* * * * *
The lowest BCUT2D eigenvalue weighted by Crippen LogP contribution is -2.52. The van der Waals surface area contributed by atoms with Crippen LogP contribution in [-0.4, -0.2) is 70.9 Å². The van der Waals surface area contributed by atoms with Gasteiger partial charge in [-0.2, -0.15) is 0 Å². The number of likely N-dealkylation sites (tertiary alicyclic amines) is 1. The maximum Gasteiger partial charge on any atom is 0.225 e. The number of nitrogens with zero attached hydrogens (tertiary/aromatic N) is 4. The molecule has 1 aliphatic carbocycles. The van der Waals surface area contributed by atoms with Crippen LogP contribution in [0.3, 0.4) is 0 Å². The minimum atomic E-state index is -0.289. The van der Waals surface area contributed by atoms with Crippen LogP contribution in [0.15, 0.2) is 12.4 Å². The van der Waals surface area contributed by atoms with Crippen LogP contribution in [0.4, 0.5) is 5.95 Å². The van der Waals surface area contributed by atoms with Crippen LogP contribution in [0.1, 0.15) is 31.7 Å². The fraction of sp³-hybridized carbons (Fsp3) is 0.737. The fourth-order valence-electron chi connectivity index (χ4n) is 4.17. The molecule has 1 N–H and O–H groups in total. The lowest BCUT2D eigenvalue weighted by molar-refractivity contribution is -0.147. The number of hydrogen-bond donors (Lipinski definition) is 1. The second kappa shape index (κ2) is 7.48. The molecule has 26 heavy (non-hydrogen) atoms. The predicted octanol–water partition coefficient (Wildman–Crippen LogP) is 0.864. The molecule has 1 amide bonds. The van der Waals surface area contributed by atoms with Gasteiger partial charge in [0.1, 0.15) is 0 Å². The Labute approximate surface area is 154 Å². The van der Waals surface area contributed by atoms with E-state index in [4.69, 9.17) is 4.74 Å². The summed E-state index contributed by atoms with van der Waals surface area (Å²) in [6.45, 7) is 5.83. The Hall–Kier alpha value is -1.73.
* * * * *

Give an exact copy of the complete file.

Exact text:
The lowest BCUT2D eigenvalue weighted by Crippen LogP contribution is -2.52. The van der Waals surface area contributed by atoms with Crippen LogP contribution in [-0.4, -0.2) is 70.9 Å². The van der Waals surface area contributed by atoms with Gasteiger partial charge in [-0.2, -0.15) is 0 Å². The number of likely N-dealkylation sites (tertiary alicyclic amines) is 1. The maximum Gasteiger partial charge on any atom is 0.225 e. The number of nitrogens with zero attached hydrogens (tertiary/aromatic N) is 4. The molecule has 1 aliphatic carbocycles. The van der Waals surface area contributed by atoms with Crippen LogP contribution in [0.3, 0.4) is 0 Å². The minimum atomic E-state index is -0.289. The van der Waals surface area contributed by atoms with Crippen LogP contribution in [0.15, 0.2) is 12.4 Å². The van der Waals surface area contributed by atoms with Crippen LogP contribution in [0.4, 0.5) is 5.95 Å². The van der Waals surface area contributed by atoms with Crippen LogP contribution in [0.1, 0.15) is 31.7 Å². The fraction of sp³-hybridized carbons (Fsp3) is 0.737. The fourth-order valence-electron chi connectivity index (χ4n) is 4.17. The molecule has 1 N–H and O–H groups in total. The lowest BCUT2D eigenvalue weighted by molar-refractivity contribution is -0.147. The number of hydrogen-bond donors (Lipinski definition) is 1. The second kappa shape index (κ2) is 7.48. The molecule has 26 heavy (non-hydrogen) atoms. The predicted octanol–water partition coefficient (Wildman–Crippen LogP) is 0.864. The molecule has 1 amide bonds. The van der Waals surface area contributed by atoms with Gasteiger partial charge in [0.1, 0.15) is 0 Å². The Labute approximate surface area is 154 Å². The van der Waals surface area contributed by atoms with E-state index in [4.69, 9.17) is 4.74 Å². The summed E-state index contributed by atoms with van der Waals surface area (Å²) in [6.45, 7) is 5.83. The Hall–Kier alpha value is -1.73.